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Researchers have found that the inflammatory skin condition called eczema shows its effects throughout the body, and not just on the skin by causing risk factors for heart diseases.
Several things can cause eczema to flare up. These include cigarette smoke, pollen and even your clothes. Take a look at the eczema triggers that lurk in your house.
Treatment of eczema can control the symptoms but there is no cure for the disease. Treatment for different types of eczema is almost similar. Treatment of eczema includes emollient (to moisturise the skin), soap substitute (to prevent drying of skin), topical steroid (to reduce skin inflammation), calcineurin inhibitors (to control inflammation), antihistamines (to control itching) and antimicrobials (to treat secondary infection).
Eczema is a common skin disorder. There are several types of eczema, but whatever the cause, signs and symptoms of different forms of eczema are more or less similar. Currently there is no cure for eczema. Appropriate treatment can control symptoms in most people – but severe eczema can be difficult to clear completely.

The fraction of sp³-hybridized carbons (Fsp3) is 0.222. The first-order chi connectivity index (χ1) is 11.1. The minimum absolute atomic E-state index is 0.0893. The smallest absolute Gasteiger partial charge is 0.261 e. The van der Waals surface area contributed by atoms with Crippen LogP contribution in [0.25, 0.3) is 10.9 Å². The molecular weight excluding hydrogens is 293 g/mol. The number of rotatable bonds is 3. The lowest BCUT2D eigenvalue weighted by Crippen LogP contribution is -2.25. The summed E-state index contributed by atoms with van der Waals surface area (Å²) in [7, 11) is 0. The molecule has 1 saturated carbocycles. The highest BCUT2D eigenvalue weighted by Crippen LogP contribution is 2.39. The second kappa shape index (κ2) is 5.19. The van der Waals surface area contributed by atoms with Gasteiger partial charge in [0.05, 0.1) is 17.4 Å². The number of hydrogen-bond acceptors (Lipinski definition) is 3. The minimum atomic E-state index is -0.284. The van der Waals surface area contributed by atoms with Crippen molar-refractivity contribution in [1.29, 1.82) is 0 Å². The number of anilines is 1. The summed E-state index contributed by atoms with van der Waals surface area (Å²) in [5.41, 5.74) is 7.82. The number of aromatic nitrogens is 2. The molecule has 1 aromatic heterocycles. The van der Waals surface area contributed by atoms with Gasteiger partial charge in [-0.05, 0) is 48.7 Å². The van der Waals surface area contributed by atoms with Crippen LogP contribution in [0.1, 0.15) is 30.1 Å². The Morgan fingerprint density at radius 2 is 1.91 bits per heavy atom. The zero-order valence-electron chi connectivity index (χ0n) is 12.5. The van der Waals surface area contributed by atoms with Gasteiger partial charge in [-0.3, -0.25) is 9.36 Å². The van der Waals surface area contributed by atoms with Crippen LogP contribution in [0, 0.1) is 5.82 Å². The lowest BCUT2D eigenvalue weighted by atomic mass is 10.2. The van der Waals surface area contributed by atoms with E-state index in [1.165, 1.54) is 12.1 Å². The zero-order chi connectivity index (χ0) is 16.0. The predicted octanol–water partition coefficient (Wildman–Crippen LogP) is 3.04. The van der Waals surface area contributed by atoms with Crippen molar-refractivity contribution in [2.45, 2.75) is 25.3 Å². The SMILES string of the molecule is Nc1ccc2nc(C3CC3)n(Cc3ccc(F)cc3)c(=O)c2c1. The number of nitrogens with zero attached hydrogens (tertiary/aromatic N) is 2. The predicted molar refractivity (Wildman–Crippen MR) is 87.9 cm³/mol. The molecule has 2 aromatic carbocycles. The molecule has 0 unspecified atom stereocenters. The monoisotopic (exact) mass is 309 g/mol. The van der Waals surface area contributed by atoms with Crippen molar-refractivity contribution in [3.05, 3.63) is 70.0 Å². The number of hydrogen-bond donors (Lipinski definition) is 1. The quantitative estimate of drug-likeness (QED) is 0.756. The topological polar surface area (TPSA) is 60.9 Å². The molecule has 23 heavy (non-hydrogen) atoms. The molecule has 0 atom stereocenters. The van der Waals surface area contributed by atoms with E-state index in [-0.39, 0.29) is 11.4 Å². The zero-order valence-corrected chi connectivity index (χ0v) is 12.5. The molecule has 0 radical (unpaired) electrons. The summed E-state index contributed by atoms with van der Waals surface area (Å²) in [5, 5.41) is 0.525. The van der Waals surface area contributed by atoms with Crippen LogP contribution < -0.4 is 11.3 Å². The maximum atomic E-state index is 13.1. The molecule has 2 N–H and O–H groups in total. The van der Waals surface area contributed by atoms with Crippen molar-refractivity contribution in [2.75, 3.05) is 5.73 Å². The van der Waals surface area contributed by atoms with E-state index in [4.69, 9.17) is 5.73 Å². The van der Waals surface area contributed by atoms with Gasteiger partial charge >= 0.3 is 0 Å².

Eczema is of several types but the symptoms of different forms of eczema can be much the same. Common symptoms of eczema include itching and redness of affected areas of skin, dry and flaky skin, thickening in the areas that have been scratched, blisters in affected areas and weeping or crusty deposits.
Eczema is diagnosed clinically based on history and a thorough physical examination of the skin. There are no laboratory or blood tests which can diagnose eczema. Laboratory tests may be conducted to identify an allergen, diagnose cause of infection or if rash does not respond to treatment.
Eczema is a chronic skin condition which responds well to treatment but some people may continue to have bothersome symptoms for years (repeated episodes of flare-up of symptoms). Duration of eczema is affected by several factors such as type of eczema, response to treatment and adherence to treatment.
Eczema is a common skin disease which can have a relapsing (repeated flare-ups) and long term duration. You should consult your doctor if you have rash which lasts more than a few days, there is an acute flare-up of eczema, you are on long term steroid application, the skin appears infected, or you are exposed to a person with viral skin disease.
Eczema is chronic skin condition, but in most cases it can be controlled with treatment. Prognosis is affected by several factors such as type of eczema, response to treatment, adherence to treatment, taking preventive measures and avoiding factors which cause relapse.
Eczema can have relapsing (repeated flare-ups) and long term duration. Some ways to control outbreaks (relapse of symptoms) include following your recommended treatment; avoiding skin irritants (such as scented soaps, cosmetics, laundry detergents); keeping skin well moisturised; avoid sweating and overheating, sudden changes in temperature and humidity, scratching; and wearing loose-fitting cotton clothes.